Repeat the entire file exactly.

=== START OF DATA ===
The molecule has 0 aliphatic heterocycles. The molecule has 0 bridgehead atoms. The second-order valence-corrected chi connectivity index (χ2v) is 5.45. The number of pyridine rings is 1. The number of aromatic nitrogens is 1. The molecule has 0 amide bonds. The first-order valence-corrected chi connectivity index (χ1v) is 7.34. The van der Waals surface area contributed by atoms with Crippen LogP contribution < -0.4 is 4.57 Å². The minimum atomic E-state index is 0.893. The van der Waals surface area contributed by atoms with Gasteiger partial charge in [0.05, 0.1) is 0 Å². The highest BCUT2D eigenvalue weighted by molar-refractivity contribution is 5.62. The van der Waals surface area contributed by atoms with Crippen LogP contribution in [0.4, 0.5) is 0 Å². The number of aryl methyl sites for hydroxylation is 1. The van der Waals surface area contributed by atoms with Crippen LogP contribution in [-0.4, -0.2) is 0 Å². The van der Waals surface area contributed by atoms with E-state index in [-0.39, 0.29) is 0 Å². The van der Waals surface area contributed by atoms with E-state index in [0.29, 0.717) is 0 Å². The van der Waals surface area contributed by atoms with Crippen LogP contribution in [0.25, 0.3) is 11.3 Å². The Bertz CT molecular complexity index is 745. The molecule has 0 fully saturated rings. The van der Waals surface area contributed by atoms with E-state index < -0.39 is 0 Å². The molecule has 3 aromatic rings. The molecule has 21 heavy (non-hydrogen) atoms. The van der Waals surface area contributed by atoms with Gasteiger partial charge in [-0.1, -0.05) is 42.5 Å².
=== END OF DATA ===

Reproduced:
The molecule has 0 aliphatic heterocycles. The molecule has 0 bridgehead atoms. The second-order valence-corrected chi connectivity index (χ2v) is 5.45. The number of pyridine rings is 1. The number of aromatic nitrogens is 1. The molecule has 0 amide bonds. The first-order valence-corrected chi connectivity index (χ1v) is 7.34. The van der Waals surface area contributed by atoms with Crippen LogP contribution < -0.4 is 4.57 Å². The minimum atomic E-state index is 0.893. The van der Waals surface area contributed by atoms with Gasteiger partial charge in [0.05, 0.1) is 0 Å². The highest BCUT2D eigenvalue weighted by molar-refractivity contribution is 5.62. The van der Waals surface area contributed by atoms with Crippen LogP contribution in [0.4, 0.5) is 0 Å². The number of aryl methyl sites for hydroxylation is 1. The van der Waals surface area contributed by atoms with Crippen LogP contribution in [-0.4, -0.2) is 0 Å². The van der Waals surface area contributed by atoms with E-state index in [-0.39, 0.29) is 0 Å². The van der Waals surface area contributed by atoms with E-state index in [0.29, 0.717) is 0 Å². The van der Waals surface area contributed by atoms with Crippen LogP contribution in [0.25, 0.3) is 11.3 Å². The Bertz CT molecular complexity index is 745. The molecule has 0 fully saturated rings. The van der Waals surface area contributed by atoms with E-state index < -0.39 is 0 Å². The molecule has 3 aromatic rings. The molecule has 21 heavy (non-hydrogen) atoms. The van der Waals surface area contributed by atoms with Gasteiger partial charge in [-0.1, -0.05) is 42.5 Å².